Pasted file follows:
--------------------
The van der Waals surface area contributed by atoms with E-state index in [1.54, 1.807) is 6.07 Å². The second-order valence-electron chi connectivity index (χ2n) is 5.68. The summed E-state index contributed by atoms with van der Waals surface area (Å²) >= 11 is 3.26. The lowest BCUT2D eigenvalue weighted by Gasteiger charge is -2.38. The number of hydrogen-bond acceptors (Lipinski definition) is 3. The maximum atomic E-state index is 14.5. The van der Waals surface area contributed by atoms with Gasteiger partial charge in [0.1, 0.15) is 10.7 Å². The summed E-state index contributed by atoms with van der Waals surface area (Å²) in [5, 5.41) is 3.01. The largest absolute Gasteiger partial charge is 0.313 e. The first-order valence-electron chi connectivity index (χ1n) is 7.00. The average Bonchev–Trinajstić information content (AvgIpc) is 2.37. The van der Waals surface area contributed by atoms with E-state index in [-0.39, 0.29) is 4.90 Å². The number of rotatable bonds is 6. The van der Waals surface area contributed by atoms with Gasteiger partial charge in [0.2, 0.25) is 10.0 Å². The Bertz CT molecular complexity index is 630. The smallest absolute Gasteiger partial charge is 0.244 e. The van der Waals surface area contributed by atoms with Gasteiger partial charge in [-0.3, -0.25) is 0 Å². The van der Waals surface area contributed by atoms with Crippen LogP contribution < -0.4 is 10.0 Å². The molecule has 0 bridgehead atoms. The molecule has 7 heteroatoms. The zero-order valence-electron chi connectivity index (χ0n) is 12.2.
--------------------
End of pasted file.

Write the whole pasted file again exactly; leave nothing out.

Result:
The van der Waals surface area contributed by atoms with E-state index in [1.54, 1.807) is 6.07 Å². The second-order valence-electron chi connectivity index (χ2n) is 5.68. The summed E-state index contributed by atoms with van der Waals surface area (Å²) >= 11 is 3.26. The lowest BCUT2D eigenvalue weighted by Gasteiger charge is -2.38. The number of hydrogen-bond acceptors (Lipinski definition) is 3. The maximum atomic E-state index is 14.5. The van der Waals surface area contributed by atoms with Gasteiger partial charge in [0.1, 0.15) is 10.7 Å². The summed E-state index contributed by atoms with van der Waals surface area (Å²) in [5, 5.41) is 3.01. The largest absolute Gasteiger partial charge is 0.313 e. The first-order valence-electron chi connectivity index (χ1n) is 7.00. The average Bonchev–Trinajstić information content (AvgIpc) is 2.37. The van der Waals surface area contributed by atoms with E-state index in [-0.39, 0.29) is 4.90 Å². The number of rotatable bonds is 6. The van der Waals surface area contributed by atoms with Gasteiger partial charge in [0.2, 0.25) is 10.0 Å². The Bertz CT molecular complexity index is 630. The smallest absolute Gasteiger partial charge is 0.244 e. The van der Waals surface area contributed by atoms with Gasteiger partial charge in [-0.3, -0.25) is 0 Å². The van der Waals surface area contributed by atoms with Crippen LogP contribution < -0.4 is 10.0 Å². The molecule has 0 bridgehead atoms. The molecule has 7 heteroatoms. The zero-order valence-electron chi connectivity index (χ0n) is 12.2.